An examination of how artists have combined performance and moving image for decades, anticipating our changing relation to images in the internet era. In Performing Image, Isobel Harbison examines how artists have combined performance and moving image in their work since the 1960s, and how this work anticipates our changing relations to images since the advent of smart phones and the spread of online prosumerism. Over this period, artists have used a variety of DIY modes of self-imaging and circulation-from home video to social media-suggesting how and why Western subjects might seek alternative platforms for self-expression and self-representation. In the course of her argument, Harbison offers close analyses of works by such artists as Robert Rauschenberg, Yvonne Rainer, Mark Leckey, Wu Tsang, and Martine Syms. Harbison argues that while we produce images, images also produce us-those that we take and share, those that we see and assimilate through mass media and social media, those that we encounter in museums and galleries. Although all the artists she examines express their relation to images uniquely, they also offer a vantage point on today's productive-consumptive image circuits in which billions of us are caught. This unregulated, all-encompassing image performativity, Harbison writes, puts us to work, for free, in the service of global corporate expansion. Harbison offers a three-part interpretive framework for understanding this new proximity to images as it is negotiated by these artworks, a detailed outline of a set of connected practices-and a declaration of the value of art in an economy of attention and a crisis of representation.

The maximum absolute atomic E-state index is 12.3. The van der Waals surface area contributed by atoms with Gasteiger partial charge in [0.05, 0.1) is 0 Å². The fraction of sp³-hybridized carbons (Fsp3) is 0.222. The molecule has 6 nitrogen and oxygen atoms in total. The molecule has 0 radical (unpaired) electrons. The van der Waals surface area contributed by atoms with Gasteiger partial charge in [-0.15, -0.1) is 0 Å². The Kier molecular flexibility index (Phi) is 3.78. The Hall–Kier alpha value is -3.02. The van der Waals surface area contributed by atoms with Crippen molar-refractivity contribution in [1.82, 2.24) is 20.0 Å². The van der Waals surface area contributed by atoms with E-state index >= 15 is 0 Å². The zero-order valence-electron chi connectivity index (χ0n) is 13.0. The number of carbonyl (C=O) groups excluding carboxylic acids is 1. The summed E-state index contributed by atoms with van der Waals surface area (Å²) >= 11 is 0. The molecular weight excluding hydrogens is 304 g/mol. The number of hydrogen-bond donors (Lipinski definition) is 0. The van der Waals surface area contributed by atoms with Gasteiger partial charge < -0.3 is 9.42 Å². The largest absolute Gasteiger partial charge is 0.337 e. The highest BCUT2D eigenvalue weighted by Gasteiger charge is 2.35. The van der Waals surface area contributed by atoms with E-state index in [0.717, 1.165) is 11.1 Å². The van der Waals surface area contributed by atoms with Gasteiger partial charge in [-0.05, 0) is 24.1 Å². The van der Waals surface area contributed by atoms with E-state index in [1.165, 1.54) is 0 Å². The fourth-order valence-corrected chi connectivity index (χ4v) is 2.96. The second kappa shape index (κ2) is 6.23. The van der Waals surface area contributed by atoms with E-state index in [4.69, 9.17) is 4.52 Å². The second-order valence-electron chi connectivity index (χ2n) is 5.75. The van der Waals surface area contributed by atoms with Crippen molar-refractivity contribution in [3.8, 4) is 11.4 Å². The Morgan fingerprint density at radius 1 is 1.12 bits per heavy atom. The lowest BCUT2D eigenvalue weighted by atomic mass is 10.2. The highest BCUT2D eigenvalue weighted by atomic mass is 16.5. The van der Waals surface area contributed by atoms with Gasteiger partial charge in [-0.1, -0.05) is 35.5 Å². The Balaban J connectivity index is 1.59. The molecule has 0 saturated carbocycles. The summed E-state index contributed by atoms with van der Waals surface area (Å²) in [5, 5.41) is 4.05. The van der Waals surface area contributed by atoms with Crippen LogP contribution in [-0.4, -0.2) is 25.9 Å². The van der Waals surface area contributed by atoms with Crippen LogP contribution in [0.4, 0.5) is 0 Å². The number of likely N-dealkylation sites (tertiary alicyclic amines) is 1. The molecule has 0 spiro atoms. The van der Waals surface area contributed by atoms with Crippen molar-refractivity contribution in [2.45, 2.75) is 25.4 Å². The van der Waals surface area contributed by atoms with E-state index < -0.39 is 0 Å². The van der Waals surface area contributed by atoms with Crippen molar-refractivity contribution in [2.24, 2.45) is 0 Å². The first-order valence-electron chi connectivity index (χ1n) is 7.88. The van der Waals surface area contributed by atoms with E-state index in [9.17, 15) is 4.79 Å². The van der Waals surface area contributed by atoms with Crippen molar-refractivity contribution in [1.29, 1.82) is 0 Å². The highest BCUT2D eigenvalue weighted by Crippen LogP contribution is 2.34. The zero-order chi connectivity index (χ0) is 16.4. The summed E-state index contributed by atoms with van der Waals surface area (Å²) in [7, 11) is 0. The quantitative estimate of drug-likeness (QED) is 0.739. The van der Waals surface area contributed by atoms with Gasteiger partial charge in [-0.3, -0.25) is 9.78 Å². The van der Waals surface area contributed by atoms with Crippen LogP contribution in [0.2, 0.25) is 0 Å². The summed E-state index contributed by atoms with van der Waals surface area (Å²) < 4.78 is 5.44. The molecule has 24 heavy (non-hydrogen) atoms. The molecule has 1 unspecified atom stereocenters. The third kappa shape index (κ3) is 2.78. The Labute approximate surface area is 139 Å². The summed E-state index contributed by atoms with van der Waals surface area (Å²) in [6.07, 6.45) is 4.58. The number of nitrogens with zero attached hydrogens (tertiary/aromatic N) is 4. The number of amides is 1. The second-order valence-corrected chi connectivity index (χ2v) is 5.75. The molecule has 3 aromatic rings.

Over the last century, society has witnessed a dramatic shift away from industrial employment, where profit was largely achieved via physical labour to that in which money is made from mental exertion. In this original and provocative book, Maria Walsh contends that modern neo-liberal conditions have created a world of precarity, in which labour is expendable, material success is essential and technology means that the old work-life balance no longer exists. Even artists, she argues, who previously believed themselves to be removed from the commercial realm, have found themselves labelled as commodities whose work can be marketed for financial gain. In order to process their trauma, and that of the precariat at large, Walsh asserts that moving-image artists have created a slew of works that perform therapeutic techniques such as REBT (Rational Emotive Behaviour Therapy) and VRET (Virtual Reality Exposure Therapy) that allow creators and viewers to acknowledge and surmount the increasing cases of depression, anxiety and post-traumatic stress disorder that precarity and instability have wrought upon modern life. Walsh's case studies ensure that this book is useful for students and scholars in the areas of art, philosophy and aesthetics, or those studying the therapeutic qualities of art.